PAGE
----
In the digital world, tracking ROI is supposed to be easy. After all, there are so many tools for analyzing traffic and conversions, and attributing them to particular sources.

But in reality, tracking ROI isn't always as simple as it would seem. Many marketers, for instance, still focus exclusively on the last click despite the increasingly sophisticated tools that are capable of going beyond the last click.

As a result many either misattribute conversions to the wrong source, or miss them altogether.

The fact that ROI can't be (or simply isn't) always tracked accurately means that there's still plenty of room for faith-based ROI online.

Just look at social media. Many companies can't prove quantitatively that their social media investments are paying off, but that doesn't mean that marketers don't believe there is ROI to be had in social media.

A perfect example of this can be seen with blogging platform Tumblr, which has become quite popular with magazines. The editors of some of those magazines speak of Tumblr endearingly, yet they don't have the smoking gun evidence showing that it is delivering ROI.

For instance, Mother Jones' new media editor, Laura McClure, is convinced Tumblr is driving subscriptions indirectly, but she doesn't have the data to prove it. "I don’t know that it’s driving subscriptions but it is driving buzz, which I think in turn drives subscriptions. [emphasis mine]"

Is this sort of faith a good reason to invest in a platform or campaign, or is faith-based ROI a dangerous thing for businesses? The answer isn't always clear.

On one hand, there is risk in assuming that ROI exists. Assumptions are often wrong, and can prove very costly.

On the other hand, the reality is that in some instances, ROI is very difficult if not impossible to calculate with 100% accuracy. Just because it can't be seen doesn't mean it's not there.

So what should companies do? Here are some tips:

  • Believe, but make sure you're doing everything you can to verify. Can't prove that an initiative is producing ROI? In many instances, you may not be doing everything possible to track ROI. With a few small tweaks, it's often possible to take an initiative whose ROI seems unquantifiable and develop a means to quantify it.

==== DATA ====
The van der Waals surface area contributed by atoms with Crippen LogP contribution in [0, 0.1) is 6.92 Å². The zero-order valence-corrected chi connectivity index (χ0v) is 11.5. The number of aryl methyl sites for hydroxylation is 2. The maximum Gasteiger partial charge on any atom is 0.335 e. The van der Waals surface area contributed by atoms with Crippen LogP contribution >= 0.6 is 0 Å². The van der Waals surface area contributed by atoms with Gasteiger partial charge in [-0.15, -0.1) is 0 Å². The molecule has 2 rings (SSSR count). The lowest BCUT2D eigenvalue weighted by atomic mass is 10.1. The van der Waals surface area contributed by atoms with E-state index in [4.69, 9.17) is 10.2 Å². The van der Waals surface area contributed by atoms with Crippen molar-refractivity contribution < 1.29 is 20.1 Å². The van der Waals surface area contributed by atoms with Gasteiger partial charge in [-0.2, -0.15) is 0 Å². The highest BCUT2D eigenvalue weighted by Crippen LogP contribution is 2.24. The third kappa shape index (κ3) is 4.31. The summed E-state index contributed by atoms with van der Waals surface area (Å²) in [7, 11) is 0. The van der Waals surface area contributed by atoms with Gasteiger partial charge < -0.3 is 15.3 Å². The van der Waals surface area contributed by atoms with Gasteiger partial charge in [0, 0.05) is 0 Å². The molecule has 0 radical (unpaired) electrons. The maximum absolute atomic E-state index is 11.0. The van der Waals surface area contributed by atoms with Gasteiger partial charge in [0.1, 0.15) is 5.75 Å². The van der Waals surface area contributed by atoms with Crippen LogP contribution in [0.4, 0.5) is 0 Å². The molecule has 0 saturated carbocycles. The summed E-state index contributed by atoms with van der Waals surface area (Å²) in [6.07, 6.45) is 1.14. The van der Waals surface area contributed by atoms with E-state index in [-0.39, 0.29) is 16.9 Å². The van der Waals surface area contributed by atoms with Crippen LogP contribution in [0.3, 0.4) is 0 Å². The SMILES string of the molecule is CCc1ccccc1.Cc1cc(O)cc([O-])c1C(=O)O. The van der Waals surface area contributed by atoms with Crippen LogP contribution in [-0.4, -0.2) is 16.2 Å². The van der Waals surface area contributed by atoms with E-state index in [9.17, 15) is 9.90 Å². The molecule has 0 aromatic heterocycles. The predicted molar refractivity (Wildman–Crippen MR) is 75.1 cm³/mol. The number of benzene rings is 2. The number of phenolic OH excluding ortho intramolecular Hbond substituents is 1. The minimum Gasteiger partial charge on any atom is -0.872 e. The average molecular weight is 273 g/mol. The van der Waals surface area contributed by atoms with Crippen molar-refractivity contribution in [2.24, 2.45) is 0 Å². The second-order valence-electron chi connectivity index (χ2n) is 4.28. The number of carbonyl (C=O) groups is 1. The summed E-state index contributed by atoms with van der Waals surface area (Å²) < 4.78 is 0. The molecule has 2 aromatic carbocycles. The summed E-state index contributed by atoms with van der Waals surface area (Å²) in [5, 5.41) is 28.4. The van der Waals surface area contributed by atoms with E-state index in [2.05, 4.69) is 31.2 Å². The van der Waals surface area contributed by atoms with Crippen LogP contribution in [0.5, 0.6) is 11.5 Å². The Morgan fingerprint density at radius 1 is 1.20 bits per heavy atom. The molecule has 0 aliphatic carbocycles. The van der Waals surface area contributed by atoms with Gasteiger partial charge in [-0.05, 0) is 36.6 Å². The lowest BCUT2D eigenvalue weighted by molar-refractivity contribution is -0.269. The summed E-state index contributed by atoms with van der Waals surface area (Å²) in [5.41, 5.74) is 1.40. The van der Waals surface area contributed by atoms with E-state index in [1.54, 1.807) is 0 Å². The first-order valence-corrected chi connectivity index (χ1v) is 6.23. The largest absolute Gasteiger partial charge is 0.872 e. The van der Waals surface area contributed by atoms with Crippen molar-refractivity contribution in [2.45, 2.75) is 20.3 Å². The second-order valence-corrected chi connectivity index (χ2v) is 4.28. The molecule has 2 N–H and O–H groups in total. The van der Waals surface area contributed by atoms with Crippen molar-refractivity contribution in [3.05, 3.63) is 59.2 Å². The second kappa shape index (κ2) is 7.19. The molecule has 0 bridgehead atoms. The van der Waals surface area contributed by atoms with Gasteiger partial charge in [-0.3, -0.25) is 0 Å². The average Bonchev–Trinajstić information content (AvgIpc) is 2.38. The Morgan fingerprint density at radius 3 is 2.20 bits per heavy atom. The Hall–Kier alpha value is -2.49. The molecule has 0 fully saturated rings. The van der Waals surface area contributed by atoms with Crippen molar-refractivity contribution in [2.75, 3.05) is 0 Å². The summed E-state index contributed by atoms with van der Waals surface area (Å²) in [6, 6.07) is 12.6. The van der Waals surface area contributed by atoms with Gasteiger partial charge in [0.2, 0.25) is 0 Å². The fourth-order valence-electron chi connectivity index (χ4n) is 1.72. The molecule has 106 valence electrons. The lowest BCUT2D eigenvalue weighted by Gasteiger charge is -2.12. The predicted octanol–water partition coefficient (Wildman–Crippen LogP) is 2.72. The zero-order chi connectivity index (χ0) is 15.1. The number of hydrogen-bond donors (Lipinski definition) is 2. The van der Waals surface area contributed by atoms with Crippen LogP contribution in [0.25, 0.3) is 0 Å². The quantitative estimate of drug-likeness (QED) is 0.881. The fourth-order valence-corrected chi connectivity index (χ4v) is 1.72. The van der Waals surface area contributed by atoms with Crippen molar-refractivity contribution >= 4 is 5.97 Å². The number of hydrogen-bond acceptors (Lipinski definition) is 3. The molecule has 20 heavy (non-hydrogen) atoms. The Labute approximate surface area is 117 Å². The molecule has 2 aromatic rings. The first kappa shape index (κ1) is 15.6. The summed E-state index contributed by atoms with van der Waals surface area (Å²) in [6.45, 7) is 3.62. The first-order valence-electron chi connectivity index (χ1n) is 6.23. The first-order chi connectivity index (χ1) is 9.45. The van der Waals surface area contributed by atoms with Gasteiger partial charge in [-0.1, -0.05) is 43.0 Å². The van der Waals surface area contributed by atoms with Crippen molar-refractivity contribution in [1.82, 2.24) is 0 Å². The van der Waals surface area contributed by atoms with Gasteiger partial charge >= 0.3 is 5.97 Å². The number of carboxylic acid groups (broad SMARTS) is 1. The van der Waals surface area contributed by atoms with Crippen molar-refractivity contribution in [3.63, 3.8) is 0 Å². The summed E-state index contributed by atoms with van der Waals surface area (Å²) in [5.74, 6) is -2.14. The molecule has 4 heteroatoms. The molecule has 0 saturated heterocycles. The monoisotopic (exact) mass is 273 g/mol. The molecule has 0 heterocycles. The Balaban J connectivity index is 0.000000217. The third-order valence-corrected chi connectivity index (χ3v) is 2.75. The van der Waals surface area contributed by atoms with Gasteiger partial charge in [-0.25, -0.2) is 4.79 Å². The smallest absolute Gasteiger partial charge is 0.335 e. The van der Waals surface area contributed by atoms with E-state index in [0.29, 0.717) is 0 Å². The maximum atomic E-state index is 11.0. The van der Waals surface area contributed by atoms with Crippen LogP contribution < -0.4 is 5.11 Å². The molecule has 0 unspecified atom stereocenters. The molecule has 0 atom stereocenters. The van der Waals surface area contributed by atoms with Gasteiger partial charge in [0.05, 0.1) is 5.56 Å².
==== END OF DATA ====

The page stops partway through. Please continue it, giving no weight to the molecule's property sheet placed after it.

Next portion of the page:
In other words, before falling back on faith, make sure you've explored all the ways you might be able to calculate ROI.

  • Prioritize. To mitigate risk, initiatives that have a quantified ROI should usually be prioritized over initiatives that don't.

    Even if you believe that a print ad campaign is producing better results than paid search advertising, for instance, that belief probably shouldn't justify spending more on print ads at the expensive of paid search, at least until the belief is validated.

  • Remember that numbers aren't everything. For obvious reasons, ROI is important and can't be ignored. But it is but one metric that businesses should base decisions on. Take social media, for instance.

    Many companies can't fully quantify the ROI from their social media efforts, but that doesn't mean that social media is a channel not worth investing in.

  • Avoid blind faith. Just because you can't establish ROI for a particular initiative doesn't mean that you can't evaluate ROI.

    If you're investing $50,000/month in a marketing campaign for which firm ROI is hard to track, there's a good chance that you can look at other campaign-related metrics to make an educated guess as to whether the campaign is really capable of delivering a profit.